Pendulum (film)

Pendulum is a 1969 American neo noir thriller film starring George Peppard, Jean Seberg and Richard Kiley.

Pendulum (film).jpg
Directed byGeorge Schaefer
Produced byStanley Niss
Written byStanley Niss
StarringGeorge Peppard
Jean Seberg
Richard Kiley
Music byWalter Scharf
CinematographyLionel Lindon
Edited byHugh S. Fowler
Pendulum Productions
Distributed byColumbia Pictures
Release date
  • March 21, 1969 (1969-03-21) (New York City)
  • March 28, 1969 (1969-03-28) (United States)
Running time
102 minutes
CountryUnited States

It was the first feature directed by the TV veteran filmmaker George Schaefer.[1]


In Washington, D.C., police captain Frank Matthews's career is on the rise, having just been appointed consultant for a powerful U.S. senator. His domestic life, however, is questionable. He suspects his wife of having an affair with an old flame. One evening, after appearing at a political function in Baltimore, Matthews decides not to return home until the following morning. The next day, he is informed by authorities that his wife has been discovered shot to death while in bed with her lover, who was also killed. Soon, Matthews is made aware that his own colleagues, the police, have made him the prime suspect in the case.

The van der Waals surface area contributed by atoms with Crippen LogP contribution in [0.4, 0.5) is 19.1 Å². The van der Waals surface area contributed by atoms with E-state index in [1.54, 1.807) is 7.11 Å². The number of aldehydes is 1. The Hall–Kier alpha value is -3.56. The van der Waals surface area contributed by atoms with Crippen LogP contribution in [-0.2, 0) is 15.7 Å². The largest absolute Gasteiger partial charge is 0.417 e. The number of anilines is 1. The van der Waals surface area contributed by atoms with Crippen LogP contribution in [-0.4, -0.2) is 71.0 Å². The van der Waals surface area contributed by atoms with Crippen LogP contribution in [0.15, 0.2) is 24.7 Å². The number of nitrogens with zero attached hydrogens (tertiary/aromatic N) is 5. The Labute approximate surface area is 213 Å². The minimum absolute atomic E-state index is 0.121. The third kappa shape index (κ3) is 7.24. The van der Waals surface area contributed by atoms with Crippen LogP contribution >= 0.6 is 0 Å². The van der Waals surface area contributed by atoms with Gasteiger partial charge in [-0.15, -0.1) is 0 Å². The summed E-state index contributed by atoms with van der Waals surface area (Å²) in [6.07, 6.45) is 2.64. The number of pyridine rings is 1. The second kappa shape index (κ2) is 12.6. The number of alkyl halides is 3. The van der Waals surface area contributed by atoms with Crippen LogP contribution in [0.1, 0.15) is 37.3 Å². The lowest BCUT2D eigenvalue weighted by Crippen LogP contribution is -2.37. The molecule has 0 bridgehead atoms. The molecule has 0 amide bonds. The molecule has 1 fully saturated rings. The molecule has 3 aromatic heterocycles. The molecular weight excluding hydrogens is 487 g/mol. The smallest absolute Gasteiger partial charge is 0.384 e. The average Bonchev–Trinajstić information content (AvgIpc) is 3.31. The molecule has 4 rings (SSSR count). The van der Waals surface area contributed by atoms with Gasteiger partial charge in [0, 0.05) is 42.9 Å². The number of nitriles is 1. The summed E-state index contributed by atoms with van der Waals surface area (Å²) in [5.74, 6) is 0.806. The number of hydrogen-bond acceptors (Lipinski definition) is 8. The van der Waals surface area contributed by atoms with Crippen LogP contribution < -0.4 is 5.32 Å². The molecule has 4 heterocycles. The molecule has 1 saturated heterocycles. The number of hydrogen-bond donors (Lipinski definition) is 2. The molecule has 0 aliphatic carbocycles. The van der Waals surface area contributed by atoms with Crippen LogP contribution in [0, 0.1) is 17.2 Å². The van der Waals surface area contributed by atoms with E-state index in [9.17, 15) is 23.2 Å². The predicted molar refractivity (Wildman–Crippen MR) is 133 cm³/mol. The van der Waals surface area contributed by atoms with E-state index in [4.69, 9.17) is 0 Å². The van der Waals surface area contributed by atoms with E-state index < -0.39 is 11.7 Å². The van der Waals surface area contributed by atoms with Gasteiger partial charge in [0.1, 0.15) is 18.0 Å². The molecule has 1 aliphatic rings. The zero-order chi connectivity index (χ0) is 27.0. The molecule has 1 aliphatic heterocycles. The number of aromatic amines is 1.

Pendulum also features a side-plot involving a death-row inmate, Paul Sanderson, convicted of rape and murder, who is set free due to a legal technicality. Sanderson had been originally tracked down and arrested by Matthews, who views these circumstances as a grave injustice. Ironically, now that Captain Matthews is a suspected murderer, he hires Sanderson's lawyer, Woodrow Wilson King, to represent him. For the remainder of the feature, these two storylines intersect until the film reaches its violent conclusion.



In 2019, the film is referenced in Quentin Tarantino's film Once Upon a Time in Hollywood, on a movie theater marquee that Sharon Tate walks past just before first seeing her own name on the marquee display of The Wrecking Crew at the Fox Bruin Theater.


  1. ^ Scheruer, Philip (28 April 1968). "Man of Many Emmys Eyes Oscar". Los Angeles Times. p. d18.

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